It’s ‘mission change’ for Kashmiri youth

Updated - December 04, 2021 11:23 pm IST

Published - December 02, 2014 09:08 am IST - KULGAM/KUPWARA:

The streets and markets in Handwara town wore a deserted look on Tuesday, but polling booths were abuzz with voters queuing up to cast the vote. Tea and kehwa were served inside the booths as children tagged along with parents.

Similar to the first phase of polling, youth came out on larges numbers to vote, a feature that was missing in elections for the past two decades. This time youngsters in Kupwara and Handwara came with a mission, to vote for “change”.

“Earlier, leaders made empty promises. They promised government jobs and other things. This time, we are voting for Sajjad Lone and we are sure he will bring change. He will bring factories and industries here and he will completely change this place,” said Khalid Ahmad Bhat, a 21-year-old voter from Handwara.

Mr. Bhat’s father was given a job in the State Fisheries department by Sajjad Lone’s father, the late Abdul Ghani Lone, who founded the People’s Conference Party (PCP). The young tractor driver believes that Mr. Lone will also help him find better employment.

Supporters of National Conference candidate Choudhary Ramzan were equally confident of their candidate’s victory. Mr. Ramzan has won from the constituency four times.

A few km away in Langate constituency, hundreds of people voted for the maverick leader and sitting MLA, Engineer Abdul Rasheed. Rasheed, a former party worker with Mr. Lone’s People's Conference, started his own party called the Awami Itihaad Party (AIP) during the 2008 Assembly elections. Posters of Mr. Rasheed were the only ones that were visible in the area.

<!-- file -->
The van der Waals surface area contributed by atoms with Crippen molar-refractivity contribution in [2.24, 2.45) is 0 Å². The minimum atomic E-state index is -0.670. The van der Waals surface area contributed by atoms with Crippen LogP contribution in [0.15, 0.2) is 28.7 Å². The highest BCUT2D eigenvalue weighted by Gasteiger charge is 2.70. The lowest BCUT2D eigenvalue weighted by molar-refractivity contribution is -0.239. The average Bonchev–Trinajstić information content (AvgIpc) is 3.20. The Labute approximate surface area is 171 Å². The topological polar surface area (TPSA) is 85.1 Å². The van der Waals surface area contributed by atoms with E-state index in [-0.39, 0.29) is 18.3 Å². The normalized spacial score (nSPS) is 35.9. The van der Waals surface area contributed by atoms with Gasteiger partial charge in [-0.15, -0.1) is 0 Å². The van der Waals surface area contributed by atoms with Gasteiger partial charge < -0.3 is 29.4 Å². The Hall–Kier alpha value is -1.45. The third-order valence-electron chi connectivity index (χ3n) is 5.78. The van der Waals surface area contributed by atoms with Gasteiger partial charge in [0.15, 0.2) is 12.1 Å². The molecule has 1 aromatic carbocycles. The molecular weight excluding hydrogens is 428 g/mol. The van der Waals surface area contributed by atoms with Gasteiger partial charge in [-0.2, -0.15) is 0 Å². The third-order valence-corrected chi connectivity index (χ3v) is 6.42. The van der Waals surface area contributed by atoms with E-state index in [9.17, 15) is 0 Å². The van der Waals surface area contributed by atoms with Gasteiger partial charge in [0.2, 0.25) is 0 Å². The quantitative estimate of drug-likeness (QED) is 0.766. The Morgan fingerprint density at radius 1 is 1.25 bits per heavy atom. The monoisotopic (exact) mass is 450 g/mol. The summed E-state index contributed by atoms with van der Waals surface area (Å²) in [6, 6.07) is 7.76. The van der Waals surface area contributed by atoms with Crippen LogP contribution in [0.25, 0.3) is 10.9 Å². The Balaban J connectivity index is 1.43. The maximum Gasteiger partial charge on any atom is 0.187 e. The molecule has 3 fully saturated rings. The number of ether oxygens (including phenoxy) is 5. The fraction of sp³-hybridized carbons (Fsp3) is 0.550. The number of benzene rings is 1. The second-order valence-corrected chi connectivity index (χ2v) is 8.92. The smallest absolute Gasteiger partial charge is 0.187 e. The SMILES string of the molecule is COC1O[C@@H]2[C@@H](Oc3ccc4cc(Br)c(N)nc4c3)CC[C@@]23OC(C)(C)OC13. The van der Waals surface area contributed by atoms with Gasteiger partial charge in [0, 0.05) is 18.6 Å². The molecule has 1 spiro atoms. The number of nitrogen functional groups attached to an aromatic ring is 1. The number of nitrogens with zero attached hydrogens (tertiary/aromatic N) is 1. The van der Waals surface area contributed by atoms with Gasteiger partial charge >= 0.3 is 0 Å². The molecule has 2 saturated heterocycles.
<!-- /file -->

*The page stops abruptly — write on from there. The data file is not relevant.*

“He made our life better from the oppression of the Army and from the forced labour in Army camps that we endured for years. That is why we are voting for him, because he stands up for us. We don’t need development, we need protection from the Army,” Mudasir Ahmad, a supporter of Mr. Rasheed, told The Hindu .

While there was brisk voting, a group of 40 women raised black flags and anti-India slogans at the entrance to the polling booth in Kunan village in Kupwara. The women accused Army soldiers of a mass rape during a crackdown in 1990. “After we were raped, each of us had to undergo surgeries and we live with a deeper wound that will never heal and as long as we live, we will not be silent even though we know that we will never get any justice within the Indian system,” one of the protesting women said.

The protests, however, didn’t deter voters from exercising their franchise. By 2.25 pm, 452 of the 890 votes had been cast while the women kept protesting. The scene, in a way, was a larger picture of these elections. Voters ignored their past wounds with a hope for change.

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